Sunday Market In Tarabuco
Tipped off by my Spanish teacher in Sucre, we made our way to the nearby town of Tarabuco on a Sunday to sample a bit of the Yampara culture and to roam a typical Bolivian sunday market.
Being lazy as I am, I am filled with the utmost respect for many of the vendors who have walked 3 or 4 hours across the mountain to sell their wares at the market. The high altitude has me panting just popping the lid off a can of Pringles.
Ladies in traditional garb sit with their wares displayed in front of them, a riot of colourful fabrics and handicrafts, and men selling stationary and mending shoes, and yet more stalls selling all manner of daily goods and foodstuff, and of course, the ubiquitous coca leaves. A little away from the tourist oriented stalls, there was a section where barter trade was still being practiced.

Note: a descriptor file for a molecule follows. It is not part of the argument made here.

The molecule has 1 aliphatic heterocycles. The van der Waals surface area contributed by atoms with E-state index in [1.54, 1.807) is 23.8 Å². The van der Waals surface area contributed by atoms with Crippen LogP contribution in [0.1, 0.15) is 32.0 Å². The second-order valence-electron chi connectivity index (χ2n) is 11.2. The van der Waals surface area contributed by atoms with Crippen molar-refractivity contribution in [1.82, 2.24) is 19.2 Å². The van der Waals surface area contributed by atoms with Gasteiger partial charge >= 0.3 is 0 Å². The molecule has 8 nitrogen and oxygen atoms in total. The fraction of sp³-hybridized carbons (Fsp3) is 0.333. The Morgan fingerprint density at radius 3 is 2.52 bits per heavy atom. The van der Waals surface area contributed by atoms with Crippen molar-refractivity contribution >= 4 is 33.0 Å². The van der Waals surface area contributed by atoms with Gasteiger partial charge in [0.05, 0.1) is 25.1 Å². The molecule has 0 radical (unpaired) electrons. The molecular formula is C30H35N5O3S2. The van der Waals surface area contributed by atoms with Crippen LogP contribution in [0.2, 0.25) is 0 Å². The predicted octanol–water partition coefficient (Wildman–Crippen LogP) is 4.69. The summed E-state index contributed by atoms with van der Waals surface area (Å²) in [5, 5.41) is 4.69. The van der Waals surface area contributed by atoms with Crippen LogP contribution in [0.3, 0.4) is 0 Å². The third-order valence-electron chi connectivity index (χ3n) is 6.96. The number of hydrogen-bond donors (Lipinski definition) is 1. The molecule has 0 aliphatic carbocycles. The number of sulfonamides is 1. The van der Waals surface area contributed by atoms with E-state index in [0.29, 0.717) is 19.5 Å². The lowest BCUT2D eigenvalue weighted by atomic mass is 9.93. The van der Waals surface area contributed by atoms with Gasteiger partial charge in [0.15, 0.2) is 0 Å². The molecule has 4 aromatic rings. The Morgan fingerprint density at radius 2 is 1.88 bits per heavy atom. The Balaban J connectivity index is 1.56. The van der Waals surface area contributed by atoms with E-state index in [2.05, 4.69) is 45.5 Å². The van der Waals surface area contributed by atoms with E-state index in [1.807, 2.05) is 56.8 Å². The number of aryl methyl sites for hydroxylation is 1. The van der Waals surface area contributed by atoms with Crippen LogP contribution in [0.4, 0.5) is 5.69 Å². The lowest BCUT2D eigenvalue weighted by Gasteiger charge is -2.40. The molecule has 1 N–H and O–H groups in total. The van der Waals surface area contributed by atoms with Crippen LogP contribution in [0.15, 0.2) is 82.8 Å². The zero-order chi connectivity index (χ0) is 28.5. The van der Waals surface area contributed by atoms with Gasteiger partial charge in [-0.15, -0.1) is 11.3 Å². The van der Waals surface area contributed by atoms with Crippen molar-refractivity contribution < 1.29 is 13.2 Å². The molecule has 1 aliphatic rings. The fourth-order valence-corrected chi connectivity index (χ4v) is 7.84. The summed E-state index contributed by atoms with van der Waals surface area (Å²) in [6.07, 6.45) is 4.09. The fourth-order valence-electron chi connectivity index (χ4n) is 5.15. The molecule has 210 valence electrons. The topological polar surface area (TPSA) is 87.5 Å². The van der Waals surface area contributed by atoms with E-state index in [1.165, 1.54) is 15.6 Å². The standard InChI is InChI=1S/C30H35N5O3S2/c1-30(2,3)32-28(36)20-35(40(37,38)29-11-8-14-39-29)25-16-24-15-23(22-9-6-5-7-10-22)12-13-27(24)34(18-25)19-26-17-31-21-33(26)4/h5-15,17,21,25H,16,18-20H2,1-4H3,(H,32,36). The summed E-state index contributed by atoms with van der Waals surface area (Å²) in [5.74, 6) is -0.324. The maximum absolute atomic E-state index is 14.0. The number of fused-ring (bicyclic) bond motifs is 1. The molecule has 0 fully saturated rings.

Many of the Yampara people, hailing from Bolivia’s central highlands, especially the ones living a more rural and isolated life in the campo, speak Quechua (the language of the Incas) in place of Spanish.
As I tried to make sense of the transactions going on before me, I got thinking that this great street market tradition spans cultures and eras, and just about every culture has its own version, from the great Djemma el-fna in Marrakech, to the Ubud Market in Bali, where people come together not only to trade goods and services but often also gossip and news.
I left my job as an advertising Creative Director in August 2012 to travel Africa and South America for a year with my wife, documenting these beautiful places with my Fuji X-Pro1. View the rest of my RTW adventures on Handcarry Only and follow me on my journey by subscribing/following/bookmarking.